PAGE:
Fakhruddin new head of Bangladesh's interim Govt
The ex-Central Bank governor is tasked with steering the country through a political crisis that has resulted in a state of emergency and the cancellation of national elections.india Updated: Jan 13, 2007 22:15 IST
A former Bangladesh central bank governor was sworn in Friday as head of the country's new interim government in a ceremony shown live by the state-run BTV television channel.
Fakhruddin Ahmed, a Princeton-educated former World Bank employee, took the oath in a ceremony at the presidential palace.
He is tasked with steering the country through a political crisis that has resulted in a state of emergency being declared and the cancellation of national elections.
"I, Fakhruddin Ahmed, am taking the oath that I will faithfully serve the duty of the chief advisor of the caretaker government as per the law," he pledged before an audience of political leaders, diplomats, and representatives of the armed forces.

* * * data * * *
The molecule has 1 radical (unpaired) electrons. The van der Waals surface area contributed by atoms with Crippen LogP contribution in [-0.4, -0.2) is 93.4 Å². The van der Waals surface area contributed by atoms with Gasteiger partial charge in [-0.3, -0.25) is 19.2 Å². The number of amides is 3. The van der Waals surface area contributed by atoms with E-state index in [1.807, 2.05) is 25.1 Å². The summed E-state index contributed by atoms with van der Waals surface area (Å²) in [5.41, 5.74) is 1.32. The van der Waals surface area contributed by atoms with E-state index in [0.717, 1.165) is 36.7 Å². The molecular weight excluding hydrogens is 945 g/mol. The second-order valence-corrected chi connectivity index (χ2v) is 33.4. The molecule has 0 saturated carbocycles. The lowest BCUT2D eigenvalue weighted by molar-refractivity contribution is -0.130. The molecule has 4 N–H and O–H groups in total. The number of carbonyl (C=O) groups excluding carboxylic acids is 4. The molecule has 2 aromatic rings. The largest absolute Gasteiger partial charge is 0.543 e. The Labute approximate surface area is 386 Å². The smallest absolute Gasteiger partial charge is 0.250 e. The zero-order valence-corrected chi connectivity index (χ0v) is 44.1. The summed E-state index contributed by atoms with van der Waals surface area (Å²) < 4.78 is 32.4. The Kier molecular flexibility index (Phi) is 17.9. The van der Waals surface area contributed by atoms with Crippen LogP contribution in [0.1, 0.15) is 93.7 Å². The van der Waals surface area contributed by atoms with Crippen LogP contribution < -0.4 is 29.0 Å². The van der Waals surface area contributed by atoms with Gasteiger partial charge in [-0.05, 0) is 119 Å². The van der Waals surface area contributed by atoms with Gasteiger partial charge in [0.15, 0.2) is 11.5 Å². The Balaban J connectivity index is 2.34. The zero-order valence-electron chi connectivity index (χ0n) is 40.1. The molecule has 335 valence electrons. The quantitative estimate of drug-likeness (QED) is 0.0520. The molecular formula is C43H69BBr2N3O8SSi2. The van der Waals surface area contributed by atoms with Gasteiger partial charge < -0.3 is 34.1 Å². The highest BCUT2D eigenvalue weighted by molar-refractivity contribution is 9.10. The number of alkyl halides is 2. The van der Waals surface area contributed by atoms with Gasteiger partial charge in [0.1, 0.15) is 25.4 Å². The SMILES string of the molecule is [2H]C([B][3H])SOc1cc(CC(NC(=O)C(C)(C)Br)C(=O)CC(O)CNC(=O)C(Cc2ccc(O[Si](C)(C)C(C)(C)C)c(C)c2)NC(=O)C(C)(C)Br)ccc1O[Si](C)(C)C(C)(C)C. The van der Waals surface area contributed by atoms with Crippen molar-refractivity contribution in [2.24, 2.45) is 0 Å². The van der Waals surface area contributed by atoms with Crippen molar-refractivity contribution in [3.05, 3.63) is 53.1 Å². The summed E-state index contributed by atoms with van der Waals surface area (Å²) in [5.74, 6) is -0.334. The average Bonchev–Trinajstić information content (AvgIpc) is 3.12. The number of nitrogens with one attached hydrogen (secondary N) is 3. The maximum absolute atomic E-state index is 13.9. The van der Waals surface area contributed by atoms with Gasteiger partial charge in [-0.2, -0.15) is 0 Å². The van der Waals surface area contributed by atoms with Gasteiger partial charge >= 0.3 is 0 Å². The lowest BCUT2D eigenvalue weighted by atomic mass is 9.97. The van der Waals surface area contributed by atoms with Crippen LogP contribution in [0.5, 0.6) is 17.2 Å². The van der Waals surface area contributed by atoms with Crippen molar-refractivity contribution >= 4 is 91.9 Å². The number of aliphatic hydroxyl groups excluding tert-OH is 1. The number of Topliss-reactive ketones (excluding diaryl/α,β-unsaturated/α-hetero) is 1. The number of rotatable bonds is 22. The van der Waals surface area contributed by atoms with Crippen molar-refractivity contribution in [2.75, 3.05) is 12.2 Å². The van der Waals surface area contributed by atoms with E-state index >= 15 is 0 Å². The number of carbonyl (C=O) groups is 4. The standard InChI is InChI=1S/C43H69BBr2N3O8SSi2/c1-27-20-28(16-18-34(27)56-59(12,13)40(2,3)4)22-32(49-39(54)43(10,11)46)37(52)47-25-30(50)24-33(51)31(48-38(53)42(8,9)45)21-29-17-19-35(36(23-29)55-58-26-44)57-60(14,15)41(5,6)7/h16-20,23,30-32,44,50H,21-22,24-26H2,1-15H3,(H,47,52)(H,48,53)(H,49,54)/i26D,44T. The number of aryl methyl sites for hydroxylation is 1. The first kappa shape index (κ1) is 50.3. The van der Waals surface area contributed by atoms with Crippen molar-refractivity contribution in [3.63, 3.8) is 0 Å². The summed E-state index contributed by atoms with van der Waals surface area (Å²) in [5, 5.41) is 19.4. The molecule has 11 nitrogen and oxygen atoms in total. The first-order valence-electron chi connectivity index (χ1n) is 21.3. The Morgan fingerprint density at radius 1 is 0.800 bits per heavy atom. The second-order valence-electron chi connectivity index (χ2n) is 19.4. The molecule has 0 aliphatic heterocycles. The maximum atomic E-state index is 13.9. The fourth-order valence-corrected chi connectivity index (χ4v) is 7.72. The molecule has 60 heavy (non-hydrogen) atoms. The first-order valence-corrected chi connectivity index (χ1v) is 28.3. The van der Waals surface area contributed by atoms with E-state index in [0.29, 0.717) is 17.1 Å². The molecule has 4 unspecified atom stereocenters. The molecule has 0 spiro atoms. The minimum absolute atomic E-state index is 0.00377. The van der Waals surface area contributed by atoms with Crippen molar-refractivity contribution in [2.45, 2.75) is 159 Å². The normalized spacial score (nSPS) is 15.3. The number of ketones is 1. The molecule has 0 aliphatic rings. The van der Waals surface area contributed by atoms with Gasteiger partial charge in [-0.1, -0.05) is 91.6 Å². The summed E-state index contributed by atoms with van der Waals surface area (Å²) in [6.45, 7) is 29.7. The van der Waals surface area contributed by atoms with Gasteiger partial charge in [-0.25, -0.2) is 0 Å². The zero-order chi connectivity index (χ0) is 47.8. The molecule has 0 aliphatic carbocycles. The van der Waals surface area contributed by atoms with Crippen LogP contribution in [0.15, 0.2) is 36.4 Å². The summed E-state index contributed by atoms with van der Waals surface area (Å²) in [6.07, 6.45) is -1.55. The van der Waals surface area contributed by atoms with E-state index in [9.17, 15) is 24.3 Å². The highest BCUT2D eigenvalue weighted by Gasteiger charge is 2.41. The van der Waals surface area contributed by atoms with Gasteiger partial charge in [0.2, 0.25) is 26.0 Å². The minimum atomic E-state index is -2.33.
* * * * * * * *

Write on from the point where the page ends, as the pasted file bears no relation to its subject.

Bangladesh Nobel Peace Prize winnner and microfinance pioneer Muhammad Yunus who won the award jointly last year with his Grameen Bank also attended. He had earlier turned down the job.
Awami League opposition leader Sheikh Hasina Wajed, who had pressed for the resignation of the former caretaker chief, BNP president Iajuddin Ahmed, also witnessed the swearing-in.
Khaleda Zia, leader of the outgoing Bangladesh Nationalist Party (BNP) and other BNP leaders, however, did not appear in the broadcast.
Ahmed was central bank governor between 2001 and 2006. Bangladesh's president resigned as head of the interim government Thursday.
He also postponed elections and declared a state of emergency, bowing to opposition demands following months of street protests.
Ahmed is widely seen as a politically neutral figure and most recently headed the government's micro-finance department.
Ahmed cancelled elections scheduled for January 22 after the Awami League-led opposition announced a boycott. Bangladesh has been wracked by months of violent protests and economic paralysis amid opposition allegations that the outgoing Bangladesh Nationalist Party had sought to rig the elections.
The president, who maintains his role as a ceremonial figurehead, had said a new interim government would be formed over the next few days.
"The new caretaker government will hold dialogue with all the parties, and prepare for new elections within the shortest possible time," the president said.